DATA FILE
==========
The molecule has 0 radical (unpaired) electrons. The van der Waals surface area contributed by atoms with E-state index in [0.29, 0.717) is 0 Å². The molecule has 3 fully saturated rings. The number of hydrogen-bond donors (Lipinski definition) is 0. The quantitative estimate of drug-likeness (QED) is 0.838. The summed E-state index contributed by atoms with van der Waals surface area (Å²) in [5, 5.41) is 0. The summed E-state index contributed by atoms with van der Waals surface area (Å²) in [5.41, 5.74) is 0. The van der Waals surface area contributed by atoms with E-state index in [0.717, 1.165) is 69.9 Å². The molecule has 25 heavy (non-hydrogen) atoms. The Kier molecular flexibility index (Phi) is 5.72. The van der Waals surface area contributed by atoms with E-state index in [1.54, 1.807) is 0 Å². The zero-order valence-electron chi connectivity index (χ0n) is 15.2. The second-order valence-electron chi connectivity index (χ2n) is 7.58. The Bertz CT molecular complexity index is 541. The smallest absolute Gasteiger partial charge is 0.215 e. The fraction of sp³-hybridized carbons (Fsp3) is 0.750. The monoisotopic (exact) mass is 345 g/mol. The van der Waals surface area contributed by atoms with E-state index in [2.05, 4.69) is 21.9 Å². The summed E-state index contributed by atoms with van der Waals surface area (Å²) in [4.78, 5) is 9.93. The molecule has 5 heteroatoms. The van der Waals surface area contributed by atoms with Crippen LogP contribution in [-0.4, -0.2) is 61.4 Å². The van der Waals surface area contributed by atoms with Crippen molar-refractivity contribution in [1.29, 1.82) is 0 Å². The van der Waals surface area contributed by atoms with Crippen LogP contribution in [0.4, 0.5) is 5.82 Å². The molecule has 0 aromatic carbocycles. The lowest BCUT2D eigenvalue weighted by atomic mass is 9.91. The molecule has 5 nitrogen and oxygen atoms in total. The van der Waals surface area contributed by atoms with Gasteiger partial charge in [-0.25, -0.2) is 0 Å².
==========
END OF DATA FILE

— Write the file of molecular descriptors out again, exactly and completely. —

The molecule has 0 radical (unpaired) electrons. The van der Waals surface area contributed by atoms with E-state index in [0.29, 0.717) is 0 Å². The molecule has 3 fully saturated rings. The number of hydrogen-bond donors (Lipinski definition) is 0. The quantitative estimate of drug-likeness (QED) is 0.838. The summed E-state index contributed by atoms with van der Waals surface area (Å²) in [5, 5.41) is 0. The summed E-state index contributed by atoms with van der Waals surface area (Å²) in [5.41, 5.74) is 0. The van der Waals surface area contributed by atoms with E-state index in [0.717, 1.165) is 69.9 Å². The molecule has 25 heavy (non-hydrogen) atoms. The Kier molecular flexibility index (Phi) is 5.72. The van der Waals surface area contributed by atoms with E-state index in [1.54, 1.807) is 0 Å². The zero-order valence-electron chi connectivity index (χ0n) is 15.2. The second-order valence-electron chi connectivity index (χ2n) is 7.58. The Bertz CT molecular complexity index is 541. The smallest absolute Gasteiger partial charge is 0.215 e. The fraction of sp³-hybridized carbons (Fsp3) is 0.750. The monoisotopic (exact) mass is 345 g/mol. The van der Waals surface area contributed by atoms with E-state index in [2.05, 4.69) is 21.9 Å². The summed E-state index contributed by atoms with van der Waals surface area (Å²) in [4.78, 5) is 9.93. The molecule has 5 heteroatoms. The van der Waals surface area contributed by atoms with Crippen LogP contribution in [-0.4, -0.2) is 61.4 Å². The van der Waals surface area contributed by atoms with Crippen molar-refractivity contribution in [1.29, 1.82) is 0 Å². The van der Waals surface area contributed by atoms with Crippen LogP contribution in [0.4, 0.5) is 5.82 Å². The molecule has 0 aromatic carbocycles. The lowest BCUT2D eigenvalue weighted by atomic mass is 9.91. The molecule has 5 nitrogen and oxygen atoms in total. The van der Waals surface area contributed by atoms with Gasteiger partial charge in [-0.25, -0.2) is 0 Å².